“I am asking you again to trust me,” the reporter wrote his source. “I am very good at my job.”
And, he added: “Get ready for prime time. The reckoning is beginning…. You and everyone else will be protected.”
That reporter, BuzzFeed’s Jason Leopold, was right about a few things. He is good at his job. A reckoning was beginning. But he was wrong about this: His source—Natalie Mayflower Sours Edwards—would not be protected.
After leaking thousands of documents to Leopold from her post at the Treasury Department’s Financial Crimes Enforcement Network (FinCEN), Edwards was arrested by the FBI in October 2018 and pleaded guilty last January. In the past few months, as part of the process to determine whether Edwards should go to prison, lawyers for the US Attorney and the defense have filed more than 100 pages of documents, which include many excerpts of text conversations she conducted with Leopold.
The filings show the complex dance that can take place between reporter and source. Attorneys say that Leopold sent Edwards advance drafts of unpublished stories (against his employer’s own policies), arranged and attended meetings with her and congressional staff, and frequently nudged her to provide additional confidential documents, even as she was becoming careless with how she was handling that material.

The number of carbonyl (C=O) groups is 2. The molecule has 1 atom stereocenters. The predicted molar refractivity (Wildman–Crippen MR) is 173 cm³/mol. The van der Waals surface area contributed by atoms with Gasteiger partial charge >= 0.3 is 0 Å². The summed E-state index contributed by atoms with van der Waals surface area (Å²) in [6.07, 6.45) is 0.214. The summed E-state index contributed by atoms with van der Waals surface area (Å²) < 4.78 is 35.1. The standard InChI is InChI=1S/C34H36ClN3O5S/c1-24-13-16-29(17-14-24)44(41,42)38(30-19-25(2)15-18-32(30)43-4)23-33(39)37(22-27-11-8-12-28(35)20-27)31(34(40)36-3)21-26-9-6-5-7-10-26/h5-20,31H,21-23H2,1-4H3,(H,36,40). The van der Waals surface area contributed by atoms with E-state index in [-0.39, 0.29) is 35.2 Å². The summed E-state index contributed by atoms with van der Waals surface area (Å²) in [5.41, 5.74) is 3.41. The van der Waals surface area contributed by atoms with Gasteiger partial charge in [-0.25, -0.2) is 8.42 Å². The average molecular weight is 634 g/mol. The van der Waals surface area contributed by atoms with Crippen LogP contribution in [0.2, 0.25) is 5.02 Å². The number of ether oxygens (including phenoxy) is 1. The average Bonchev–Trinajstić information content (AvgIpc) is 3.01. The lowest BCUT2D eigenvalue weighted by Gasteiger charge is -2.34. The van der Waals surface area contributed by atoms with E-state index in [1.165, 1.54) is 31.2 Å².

Every reporter-source interaction is unique. Some sources are in it for revenge, while others are seeking justice, or just the quiet satisfaction that comes from knowing that they instigated an important story. To get the goods, reporters can deploy a mix of flattery or wheedling, subtle threats or promises of grandeur. What makes this case unusual is that such conversations rarely become public. Indeed, few editors ever see the negotiations that their reporters carry on.
Stephanie M. Carvlin, who is Edwards’ attorney, took the unusual step of highlighting her client’s ties to Leopold to bolster her argument for why the judge shouldn’t impose a prison term: “Through near constant contact with Dr. Edwards, Leopold fostered in her the belief that her cause was his cause, and that he was the route to bringing the attention needed to force change at FinCEN.” She called this “a more nuanced relationship … than is traditional between reporter and source. He told her that he was helping her pursue her goal of rooting out corruption and protecting national security.”